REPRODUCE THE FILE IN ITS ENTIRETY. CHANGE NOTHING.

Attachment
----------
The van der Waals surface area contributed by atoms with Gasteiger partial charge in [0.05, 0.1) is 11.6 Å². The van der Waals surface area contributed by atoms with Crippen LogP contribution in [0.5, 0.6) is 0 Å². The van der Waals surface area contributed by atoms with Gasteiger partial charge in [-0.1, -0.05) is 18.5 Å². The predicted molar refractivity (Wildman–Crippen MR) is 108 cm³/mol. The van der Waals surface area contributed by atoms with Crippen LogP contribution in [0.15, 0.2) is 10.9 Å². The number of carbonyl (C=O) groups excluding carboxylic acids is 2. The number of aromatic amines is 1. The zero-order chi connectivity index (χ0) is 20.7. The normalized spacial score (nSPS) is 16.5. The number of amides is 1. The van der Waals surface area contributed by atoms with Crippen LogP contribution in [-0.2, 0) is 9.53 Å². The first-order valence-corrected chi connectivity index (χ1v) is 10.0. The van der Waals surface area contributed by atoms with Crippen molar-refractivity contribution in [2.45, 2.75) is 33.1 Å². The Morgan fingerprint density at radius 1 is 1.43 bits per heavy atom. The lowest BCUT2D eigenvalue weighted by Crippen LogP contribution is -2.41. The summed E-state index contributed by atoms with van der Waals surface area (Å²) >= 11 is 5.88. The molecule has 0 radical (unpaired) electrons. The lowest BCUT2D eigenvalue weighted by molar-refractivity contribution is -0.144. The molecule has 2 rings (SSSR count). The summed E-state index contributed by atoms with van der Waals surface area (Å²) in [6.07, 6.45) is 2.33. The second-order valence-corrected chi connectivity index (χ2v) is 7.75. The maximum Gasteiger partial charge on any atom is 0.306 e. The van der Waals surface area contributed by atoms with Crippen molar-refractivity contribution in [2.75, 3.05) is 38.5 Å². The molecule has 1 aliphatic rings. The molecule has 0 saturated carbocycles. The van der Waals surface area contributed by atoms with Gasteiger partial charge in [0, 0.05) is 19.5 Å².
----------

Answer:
The van der Waals surface area contributed by atoms with Gasteiger partial charge in [0.05, 0.1) is 11.6 Å². The van der Waals surface area contributed by atoms with Crippen LogP contribution in [0.5, 0.6) is 0 Å². The van der Waals surface area contributed by atoms with Gasteiger partial charge in [-0.1, -0.05) is 18.5 Å². The predicted molar refractivity (Wildman–Crippen MR) is 108 cm³/mol. The van der Waals surface area contributed by atoms with Crippen LogP contribution in [0.15, 0.2) is 10.9 Å². The number of carbonyl (C=O) groups excluding carboxylic acids is 2. The number of aromatic amines is 1. The zero-order chi connectivity index (χ0) is 20.7. The normalized spacial score (nSPS) is 16.5. The number of amides is 1. The van der Waals surface area contributed by atoms with Crippen LogP contribution in [-0.2, 0) is 9.53 Å². The first-order valence-corrected chi connectivity index (χ1v) is 10.0. The van der Waals surface area contributed by atoms with Crippen molar-refractivity contribution in [2.45, 2.75) is 33.1 Å². The Morgan fingerprint density at radius 1 is 1.43 bits per heavy atom. The lowest BCUT2D eigenvalue weighted by Crippen LogP contribution is -2.41. The summed E-state index contributed by atoms with van der Waals surface area (Å²) >= 11 is 5.88. The molecule has 0 radical (unpaired) electrons. The lowest BCUT2D eigenvalue weighted by molar-refractivity contribution is -0.144. The molecule has 2 rings (SSSR count). The summed E-state index contributed by atoms with van der Waals surface area (Å²) in [6.07, 6.45) is 2.33. The second-order valence-corrected chi connectivity index (χ2v) is 7.75. The maximum Gasteiger partial charge on any atom is 0.306 e. The van der Waals surface area contributed by atoms with Crippen molar-refractivity contribution in [2.75, 3.05) is 38.5 Å². The molecule has 1 aliphatic rings. The molecule has 0 saturated carbocycles. The van der Waals surface area contributed by atoms with Gasteiger partial charge in [0, 0.05) is 19.5 Å².